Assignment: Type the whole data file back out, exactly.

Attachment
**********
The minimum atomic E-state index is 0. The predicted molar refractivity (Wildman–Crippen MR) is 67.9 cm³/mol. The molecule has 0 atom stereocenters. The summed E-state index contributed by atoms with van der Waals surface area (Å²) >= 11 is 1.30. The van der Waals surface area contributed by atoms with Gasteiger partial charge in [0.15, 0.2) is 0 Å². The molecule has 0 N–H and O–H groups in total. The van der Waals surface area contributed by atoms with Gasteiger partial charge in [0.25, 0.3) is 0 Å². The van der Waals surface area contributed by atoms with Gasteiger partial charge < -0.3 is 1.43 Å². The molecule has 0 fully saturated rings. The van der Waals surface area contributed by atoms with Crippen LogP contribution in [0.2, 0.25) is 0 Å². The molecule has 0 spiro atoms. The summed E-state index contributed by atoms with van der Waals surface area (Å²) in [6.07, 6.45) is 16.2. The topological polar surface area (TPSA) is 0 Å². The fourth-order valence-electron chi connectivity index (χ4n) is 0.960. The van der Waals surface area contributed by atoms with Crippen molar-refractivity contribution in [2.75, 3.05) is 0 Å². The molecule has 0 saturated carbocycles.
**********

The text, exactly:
The minimum atomic E-state index is 0. The predicted molar refractivity (Wildman–Crippen MR) is 67.9 cm³/mol. The molecule has 0 atom stereocenters. The summed E-state index contributed by atoms with van der Waals surface area (Å²) >= 11 is 1.30. The van der Waals surface area contributed by atoms with Gasteiger partial charge in [0.15, 0.2) is 0 Å². The molecule has 0 N–H and O–H groups in total. The van der Waals surface area contributed by atoms with Gasteiger partial charge in [0.25, 0.3) is 0 Å². The van der Waals surface area contributed by atoms with Gasteiger partial charge < -0.3 is 1.43 Å². The molecule has 0 fully saturated rings. The van der Waals surface area contributed by atoms with Crippen LogP contribution in [0.2, 0.25) is 0 Å². The molecule has 0 spiro atoms. The summed E-state index contributed by atoms with van der Waals surface area (Å²) in [6.07, 6.45) is 16.2. The topological polar surface area (TPSA) is 0 Å². The fourth-order valence-electron chi connectivity index (χ4n) is 0.960. The van der Waals surface area contributed by atoms with Crippen molar-refractivity contribution in [2.75, 3.05) is 0 Å². The molecule has 0 saturated carbocycles.